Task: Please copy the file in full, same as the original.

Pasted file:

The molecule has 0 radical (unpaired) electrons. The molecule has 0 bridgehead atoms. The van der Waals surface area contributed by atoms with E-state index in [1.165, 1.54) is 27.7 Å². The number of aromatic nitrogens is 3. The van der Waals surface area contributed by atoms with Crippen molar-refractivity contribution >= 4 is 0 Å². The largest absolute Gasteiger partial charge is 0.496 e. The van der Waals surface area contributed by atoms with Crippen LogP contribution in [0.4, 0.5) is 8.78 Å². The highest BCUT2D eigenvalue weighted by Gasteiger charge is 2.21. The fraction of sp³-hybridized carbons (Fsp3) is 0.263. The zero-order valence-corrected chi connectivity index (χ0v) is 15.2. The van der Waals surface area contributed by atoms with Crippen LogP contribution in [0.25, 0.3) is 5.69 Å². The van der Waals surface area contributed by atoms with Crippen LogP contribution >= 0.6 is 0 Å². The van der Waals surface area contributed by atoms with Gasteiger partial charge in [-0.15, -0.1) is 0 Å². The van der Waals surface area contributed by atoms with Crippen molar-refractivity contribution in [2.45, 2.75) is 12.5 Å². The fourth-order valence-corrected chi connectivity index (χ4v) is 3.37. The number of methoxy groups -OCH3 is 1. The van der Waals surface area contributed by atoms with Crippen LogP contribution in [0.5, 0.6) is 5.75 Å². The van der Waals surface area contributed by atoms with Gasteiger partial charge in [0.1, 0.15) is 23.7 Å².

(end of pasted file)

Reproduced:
The molecule has 0 radical (unpaired) electrons. The molecule has 0 bridgehead atoms. The van der Waals surface area contributed by atoms with E-state index in [1.165, 1.54) is 27.7 Å². The number of aromatic nitrogens is 3. The van der Waals surface area contributed by atoms with Crippen molar-refractivity contribution >= 4 is 0 Å². The largest absolute Gasteiger partial charge is 0.496 e. The van der Waals surface area contributed by atoms with Crippen LogP contribution in [0.4, 0.5) is 8.78 Å². The highest BCUT2D eigenvalue weighted by Gasteiger charge is 2.21. The fraction of sp³-hybridized carbons (Fsp3) is 0.263. The zero-order valence-corrected chi connectivity index (χ0v) is 15.2. The van der Waals surface area contributed by atoms with Crippen LogP contribution in [0.25, 0.3) is 5.69 Å². The van der Waals surface area contributed by atoms with Crippen LogP contribution >= 0.6 is 0 Å². The van der Waals surface area contributed by atoms with Gasteiger partial charge in [-0.15, -0.1) is 0 Å². The van der Waals surface area contributed by atoms with Crippen molar-refractivity contribution in [2.45, 2.75) is 12.5 Å². The fourth-order valence-corrected chi connectivity index (χ4v) is 3.37. The number of methoxy groups -OCH3 is 1. The van der Waals surface area contributed by atoms with Crippen LogP contribution in [0.5, 0.6) is 5.75 Å². The van der Waals surface area contributed by atoms with Gasteiger partial charge in [0.1, 0.15) is 23.7 Å².